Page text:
I took the elevator to the basement, and knocked on the superintendent’s door. After about five minutes of knocking, a young man thrice my size opened, and I explained my predicament. He asked for a minute. Seconds later, the superintendent stood in front of me. He explained to me, straightaway, that he didn’t know who I was. I’d have to call the owner of the apartment to speak to him, and then he’ll consider letting me in. I called my roommate, whose uncle had transferred ownership to us. He spoke to the superintendent, and the matter was settled. The portly young man rode upstairs with me to open the door. I said my solemn thanks, truly grateful.
While I readied for bed, I felt disconsolately bitter at myself, for steady insouciance. First I imagined the conversation my roommates would now have about me, behind my back. They were likely to discuss my life as off-kilter: I couldn’t remember an item as essential as my keys. And then I imagined how I might have appeared to the superintendent: an unrecognizable black male, new to the city, surviving only through magnanimity. Otherwise homeless.
This is how I’ve lived: dependent and potentially disposable, even for a night.
I’ve returned to this photograph many times without looking at it; it’s installed somewhere in my understanding of the ways I could erase myself, or become anonymous.1
I rarely think of committing suicide; but there are times I want to comprehend the burden of those who are nameless in death, whose identity are summarized in a set of numbers.
With great anxiety I wrote
an essay about mass deaths
Remembering old gravestones
I’d seen in Sarajevo
also in Ijebu-Ode
clustered beside sidewalks
but emptied of vistors
As if in the years
between those burials
& my travels
an unquestioned doctrine
about human immortality
had gained young followers
guised as an arbiter of
things to come
dazzles you with premonition
Somewhere in a logbook of deaths
you find your name written
at first in unsteady lettering
but soon a sure one
Do not fight this
Even unnamable deaths
share this fate
– in ledgers of justice
all entries are equal.
I’m afraid, as you are, of anonymity—the unself, a forgotten name, an unremembered identity. This is the tyranny of mass deaths, and mass burials.
Where do stories hide after a bomb has gone off, after a town is left massacred? If stories disappear, how can they be returned to life? And if a name lies hidden within the leftover bits of a destroyed market, or a massacred town, is it still a name?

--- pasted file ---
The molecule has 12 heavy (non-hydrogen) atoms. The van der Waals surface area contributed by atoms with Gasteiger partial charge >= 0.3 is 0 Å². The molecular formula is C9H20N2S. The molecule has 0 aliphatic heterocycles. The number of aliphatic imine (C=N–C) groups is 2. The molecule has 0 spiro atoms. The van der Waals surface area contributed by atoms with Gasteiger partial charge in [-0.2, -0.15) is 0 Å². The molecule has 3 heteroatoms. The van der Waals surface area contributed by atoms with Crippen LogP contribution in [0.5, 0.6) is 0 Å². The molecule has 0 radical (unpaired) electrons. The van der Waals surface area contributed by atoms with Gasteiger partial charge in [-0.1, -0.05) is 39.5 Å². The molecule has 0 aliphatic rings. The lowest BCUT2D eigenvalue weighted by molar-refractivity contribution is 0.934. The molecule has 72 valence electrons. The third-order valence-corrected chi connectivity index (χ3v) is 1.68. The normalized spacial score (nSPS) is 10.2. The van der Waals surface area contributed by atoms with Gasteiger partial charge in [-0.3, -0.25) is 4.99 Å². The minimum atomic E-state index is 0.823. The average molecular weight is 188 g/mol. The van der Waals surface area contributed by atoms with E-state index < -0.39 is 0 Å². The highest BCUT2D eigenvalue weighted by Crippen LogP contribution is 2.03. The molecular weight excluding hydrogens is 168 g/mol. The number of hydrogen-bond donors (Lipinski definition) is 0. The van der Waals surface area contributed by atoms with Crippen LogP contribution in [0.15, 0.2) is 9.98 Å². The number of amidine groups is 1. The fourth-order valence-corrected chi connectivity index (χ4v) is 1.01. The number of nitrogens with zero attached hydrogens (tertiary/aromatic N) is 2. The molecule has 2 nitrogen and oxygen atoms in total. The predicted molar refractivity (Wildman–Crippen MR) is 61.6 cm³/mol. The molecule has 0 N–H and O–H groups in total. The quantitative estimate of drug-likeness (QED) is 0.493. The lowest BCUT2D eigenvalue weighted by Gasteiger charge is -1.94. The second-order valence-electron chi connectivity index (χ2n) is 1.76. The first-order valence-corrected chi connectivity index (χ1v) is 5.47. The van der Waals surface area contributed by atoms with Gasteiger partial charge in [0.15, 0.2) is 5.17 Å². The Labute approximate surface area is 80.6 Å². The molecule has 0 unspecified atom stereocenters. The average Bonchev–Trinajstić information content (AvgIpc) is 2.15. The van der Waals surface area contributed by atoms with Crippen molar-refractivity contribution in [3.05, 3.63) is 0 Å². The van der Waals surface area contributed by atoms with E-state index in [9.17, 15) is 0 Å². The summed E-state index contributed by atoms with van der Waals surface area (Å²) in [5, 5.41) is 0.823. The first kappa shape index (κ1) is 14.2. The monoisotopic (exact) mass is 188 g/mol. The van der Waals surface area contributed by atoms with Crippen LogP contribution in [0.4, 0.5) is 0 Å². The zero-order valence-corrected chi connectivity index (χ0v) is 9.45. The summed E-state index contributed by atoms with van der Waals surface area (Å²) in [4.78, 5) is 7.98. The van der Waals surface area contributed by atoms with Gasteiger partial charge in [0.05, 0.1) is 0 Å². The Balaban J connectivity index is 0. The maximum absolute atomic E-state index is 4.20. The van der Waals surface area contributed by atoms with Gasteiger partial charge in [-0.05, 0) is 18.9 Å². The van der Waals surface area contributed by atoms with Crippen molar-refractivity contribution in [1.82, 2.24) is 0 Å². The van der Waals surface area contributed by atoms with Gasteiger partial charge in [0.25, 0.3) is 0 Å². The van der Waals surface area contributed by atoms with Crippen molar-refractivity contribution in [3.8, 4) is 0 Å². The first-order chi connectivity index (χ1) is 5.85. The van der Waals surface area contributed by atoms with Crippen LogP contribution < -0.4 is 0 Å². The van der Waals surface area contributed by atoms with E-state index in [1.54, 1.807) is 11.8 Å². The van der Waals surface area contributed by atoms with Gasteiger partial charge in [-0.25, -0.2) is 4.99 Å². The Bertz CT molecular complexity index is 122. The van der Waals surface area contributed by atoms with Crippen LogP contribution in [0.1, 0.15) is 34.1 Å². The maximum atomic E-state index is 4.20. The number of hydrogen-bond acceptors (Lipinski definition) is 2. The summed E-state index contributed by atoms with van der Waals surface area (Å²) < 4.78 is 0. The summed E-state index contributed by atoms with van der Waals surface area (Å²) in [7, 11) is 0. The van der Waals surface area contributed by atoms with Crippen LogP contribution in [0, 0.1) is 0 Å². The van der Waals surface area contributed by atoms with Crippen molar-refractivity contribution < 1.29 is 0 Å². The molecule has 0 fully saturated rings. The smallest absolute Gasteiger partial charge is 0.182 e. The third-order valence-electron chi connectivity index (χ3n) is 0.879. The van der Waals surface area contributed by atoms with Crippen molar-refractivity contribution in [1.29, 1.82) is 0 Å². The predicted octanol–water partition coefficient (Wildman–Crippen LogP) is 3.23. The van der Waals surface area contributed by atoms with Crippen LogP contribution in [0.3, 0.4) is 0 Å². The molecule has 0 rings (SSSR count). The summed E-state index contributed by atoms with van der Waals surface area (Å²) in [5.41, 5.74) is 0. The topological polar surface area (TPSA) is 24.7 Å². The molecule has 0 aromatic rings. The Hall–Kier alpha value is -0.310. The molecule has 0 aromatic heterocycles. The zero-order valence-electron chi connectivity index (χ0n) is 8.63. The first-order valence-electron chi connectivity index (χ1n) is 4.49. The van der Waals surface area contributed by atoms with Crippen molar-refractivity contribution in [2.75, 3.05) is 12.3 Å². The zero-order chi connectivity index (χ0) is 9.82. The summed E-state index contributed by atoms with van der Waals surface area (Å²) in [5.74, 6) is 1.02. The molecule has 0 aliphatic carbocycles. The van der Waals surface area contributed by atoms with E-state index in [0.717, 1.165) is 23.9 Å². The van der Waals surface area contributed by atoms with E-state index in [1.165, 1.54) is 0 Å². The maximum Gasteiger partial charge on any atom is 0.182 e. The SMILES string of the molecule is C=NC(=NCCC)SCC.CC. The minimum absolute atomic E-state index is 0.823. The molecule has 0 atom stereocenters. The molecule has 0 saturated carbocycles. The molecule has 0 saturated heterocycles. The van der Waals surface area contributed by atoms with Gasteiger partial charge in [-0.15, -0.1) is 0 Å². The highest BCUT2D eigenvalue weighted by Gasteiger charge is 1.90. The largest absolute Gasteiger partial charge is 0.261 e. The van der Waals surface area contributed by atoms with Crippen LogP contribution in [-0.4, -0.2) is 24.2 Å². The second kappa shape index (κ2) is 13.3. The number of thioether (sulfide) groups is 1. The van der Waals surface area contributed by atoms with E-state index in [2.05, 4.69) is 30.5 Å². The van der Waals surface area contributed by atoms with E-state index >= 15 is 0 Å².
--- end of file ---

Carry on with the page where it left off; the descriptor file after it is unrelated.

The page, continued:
All over the world there are anonymous gravestones. In all the places where death is an ominous bridegroom—death that comes without warning—names disappear with a loud blast.
I think gravestones matter. I think death is scared of being named. If we look without fear at shredded limbs and blood that smells like melted metal, we’ll traverse the anonymity of unnamed corpses.
When dying becomes shared, a strange disruption occurs in the balance of justice. Justice works with identification, with straight not crooked fingers of accusation. It seeks a name, an act, it admits no exception. Too many destinies are decided in one loud blast, or in one devastating massacre—this cannot be justice.
What happens in a mass grave is outrageous. All paths intersect; limbs cross and skeletons misplace their bones. There is nothing purposeful in lacking an identity, even in death.
Death, rightfully, is said to be the imagination of the living. When hundreds of people are named dead, following a massacre, the hashtags that follow aim to discover the nature of dying. Mourning is imagining your own death, nothing more. It’s a form of humility to admit that you mourn yourself; that while mourning you realize the immediacy of life’s moments. Grief should be utility. Grief should become a way to avoid unnecessary dying. Anything else is like frolicking in the wrong garden.
In Nigeria, where ethnic fault lines couldn’t be made to intersect by amalgamation, grieving takes this unique utilitarian shape.
Go mourn yourself.
Breyten Breytenbach tells a story:
Today I heard about two twin ladies in their great old age, having lost both their husbands and the memory of orgasms and names, sitting together in a room warmed by an evening sun, and the one turning in utter uncertainty to the other to enquire plaintively: “Tell me, am I alive?”
The ultimate despair comes from sorrow jagged from overuse. Too many questions erupt in a climate of terror, but none more significant than those that interrogate the borders of memory, experience and existence. I think of too many Nigerians in the Northeast and North-central wondering whether life lived as a blur is still life at all. Today you wouldn’t need to be of a great old age to lose the memory of orgasms and names. Terror works the same way rape works; during the rapacious act, all pleasure is impossible, even the impulse to imagine pleasure.
Those who have the luxury to afford long moments of laughter must not overrate their experience. They must live with the burden of shared joylessness. For now there are moments of security in southern Nigerian cities. Those who live there must be desperate about enjoying this luxury while they can.
It’s important to remember that joy, in Nigeria today, is an unclaimed territory.